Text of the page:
Vaccine developers prep for bird flu; 2 new human cases found in China

Human cases of deadly H5N1 avian flu continue to happen globally, with the latest human cases detected in China — prompting scientists to begin work on a vaccine.

The most recent human cases of avian flu have only been outside of the U.S. Two cases were identified Feb. 24 in Cambodia and now two more have been detected in China. The CDC continues to maintain that at this time the overall risk to the public remains low, but the increasing incidence of infections worldwide has some experts concerned. 

"Avian flu is not new; epidemiologists have been studying it for decades," according to the Scientific American. "But the detection of the virus in mammals has many concerned about the potential that it could spill over to humans and cause a larger outbreak."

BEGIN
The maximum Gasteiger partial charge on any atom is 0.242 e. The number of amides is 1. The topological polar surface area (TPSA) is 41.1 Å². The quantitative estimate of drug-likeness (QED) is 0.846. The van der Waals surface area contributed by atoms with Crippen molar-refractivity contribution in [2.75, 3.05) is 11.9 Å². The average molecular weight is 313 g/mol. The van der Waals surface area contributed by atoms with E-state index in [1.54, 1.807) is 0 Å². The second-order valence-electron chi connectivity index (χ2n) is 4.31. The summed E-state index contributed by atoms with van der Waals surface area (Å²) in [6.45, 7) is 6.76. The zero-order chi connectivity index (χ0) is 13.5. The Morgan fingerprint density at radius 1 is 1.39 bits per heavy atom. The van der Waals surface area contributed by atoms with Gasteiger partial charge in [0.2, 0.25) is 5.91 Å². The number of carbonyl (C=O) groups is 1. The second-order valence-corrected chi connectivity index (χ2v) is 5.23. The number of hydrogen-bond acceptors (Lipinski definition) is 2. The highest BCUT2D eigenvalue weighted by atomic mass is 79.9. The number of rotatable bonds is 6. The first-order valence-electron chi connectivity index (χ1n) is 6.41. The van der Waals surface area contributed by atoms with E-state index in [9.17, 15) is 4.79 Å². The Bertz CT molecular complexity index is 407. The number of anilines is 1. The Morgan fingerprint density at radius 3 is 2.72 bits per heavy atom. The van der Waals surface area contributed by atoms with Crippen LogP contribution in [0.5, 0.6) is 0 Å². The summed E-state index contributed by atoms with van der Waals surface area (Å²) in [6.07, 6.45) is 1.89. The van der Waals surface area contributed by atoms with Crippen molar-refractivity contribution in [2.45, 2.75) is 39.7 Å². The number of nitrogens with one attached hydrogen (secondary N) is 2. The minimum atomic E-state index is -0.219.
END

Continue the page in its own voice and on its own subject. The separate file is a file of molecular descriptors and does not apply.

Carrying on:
The H5N1 strain of avian flu is particularly deadly in humans, with a mortality rate of 50 percent according to the CDC, which is why vaccine development could be critical.

The U.S. government is developing an H5N1 vaccine in case they are needed at a large scale and also has a small stockpile of egg-based vaccines for the strain, according to the Scientific American. However, since H5N1 is particularly deadly to poultry, the country also has a protected location of chickens in case further egg-based vaccine development is needed. 

The Department of Health and Human Services also has a partnership with CSL Seqirus, one of largest vaccine developers, and has been working on efforts related to avian flu since 2010. A member of CSL's pandemic preparedness and response team told Scientific American if needed, it "would be able to supply the U.S. government with 150 million doses within the first six months of a pandemic being declared, but … the scale-up potential could be higher, especially if multiple manufacturers could help produce it."

Other efforts are also being made to look into mRNA vaccine development for H5N1, the Scientific American reported.

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